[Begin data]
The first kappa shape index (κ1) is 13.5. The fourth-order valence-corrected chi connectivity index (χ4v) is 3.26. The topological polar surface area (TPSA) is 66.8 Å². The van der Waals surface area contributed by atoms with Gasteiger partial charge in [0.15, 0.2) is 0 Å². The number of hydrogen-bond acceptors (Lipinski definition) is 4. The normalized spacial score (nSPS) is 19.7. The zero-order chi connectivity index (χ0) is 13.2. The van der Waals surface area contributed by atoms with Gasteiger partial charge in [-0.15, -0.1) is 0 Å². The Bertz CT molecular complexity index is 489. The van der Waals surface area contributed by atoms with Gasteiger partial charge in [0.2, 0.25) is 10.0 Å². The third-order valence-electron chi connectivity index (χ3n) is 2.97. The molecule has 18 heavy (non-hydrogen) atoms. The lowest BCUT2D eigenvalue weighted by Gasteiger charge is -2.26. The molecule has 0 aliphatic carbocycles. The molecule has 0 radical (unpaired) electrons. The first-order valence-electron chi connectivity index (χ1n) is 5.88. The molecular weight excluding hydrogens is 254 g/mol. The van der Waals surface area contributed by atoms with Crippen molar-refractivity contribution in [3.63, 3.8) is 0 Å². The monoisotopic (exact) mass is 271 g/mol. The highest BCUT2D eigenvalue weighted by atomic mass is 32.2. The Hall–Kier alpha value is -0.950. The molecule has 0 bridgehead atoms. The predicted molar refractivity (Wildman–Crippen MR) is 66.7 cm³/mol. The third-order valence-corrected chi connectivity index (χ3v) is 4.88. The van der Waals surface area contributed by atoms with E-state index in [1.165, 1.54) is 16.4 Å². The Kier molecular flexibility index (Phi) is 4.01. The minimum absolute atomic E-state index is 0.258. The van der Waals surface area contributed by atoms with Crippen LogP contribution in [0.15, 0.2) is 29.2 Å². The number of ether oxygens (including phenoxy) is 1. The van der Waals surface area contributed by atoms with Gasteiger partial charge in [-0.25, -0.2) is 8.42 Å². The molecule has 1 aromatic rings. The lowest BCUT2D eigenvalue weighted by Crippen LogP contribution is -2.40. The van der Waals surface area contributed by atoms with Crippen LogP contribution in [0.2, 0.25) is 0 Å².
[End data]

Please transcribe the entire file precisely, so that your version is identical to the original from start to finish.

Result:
The first kappa shape index (κ1) is 13.5. The fourth-order valence-corrected chi connectivity index (χ4v) is 3.26. The topological polar surface area (TPSA) is 66.8 Å². The van der Waals surface area contributed by atoms with Gasteiger partial charge in [0.15, 0.2) is 0 Å². The number of hydrogen-bond acceptors (Lipinski definition) is 4. The normalized spacial score (nSPS) is 19.7. The zero-order chi connectivity index (χ0) is 13.2. The van der Waals surface area contributed by atoms with Gasteiger partial charge in [-0.15, -0.1) is 0 Å². The Bertz CT molecular complexity index is 489. The van der Waals surface area contributed by atoms with Gasteiger partial charge in [0.2, 0.25) is 10.0 Å². The third-order valence-electron chi connectivity index (χ3n) is 2.97. The molecule has 18 heavy (non-hydrogen) atoms. The lowest BCUT2D eigenvalue weighted by Gasteiger charge is -2.26. The molecule has 0 aliphatic carbocycles. The molecule has 0 radical (unpaired) electrons. The first-order valence-electron chi connectivity index (χ1n) is 5.88. The molecular weight excluding hydrogens is 254 g/mol. The van der Waals surface area contributed by atoms with Crippen molar-refractivity contribution in [3.63, 3.8) is 0 Å². The monoisotopic (exact) mass is 271 g/mol. The highest BCUT2D eigenvalue weighted by atomic mass is 32.2. The Hall–Kier alpha value is -0.950. The molecule has 0 bridgehead atoms. The predicted molar refractivity (Wildman–Crippen MR) is 66.7 cm³/mol. The third-order valence-corrected chi connectivity index (χ3v) is 4.88. The van der Waals surface area contributed by atoms with E-state index in [1.165, 1.54) is 16.4 Å². The Kier molecular flexibility index (Phi) is 4.01. The minimum absolute atomic E-state index is 0.258. The van der Waals surface area contributed by atoms with Crippen LogP contribution in [0.15, 0.2) is 29.2 Å². The number of ether oxygens (including phenoxy) is 1. The van der Waals surface area contributed by atoms with Gasteiger partial charge in [-0.25, -0.2) is 8.42 Å². The molecule has 1 aromatic rings. The lowest BCUT2D eigenvalue weighted by Crippen LogP contribution is -2.40. The van der Waals surface area contributed by atoms with Crippen LogP contribution in [0.2, 0.25) is 0 Å².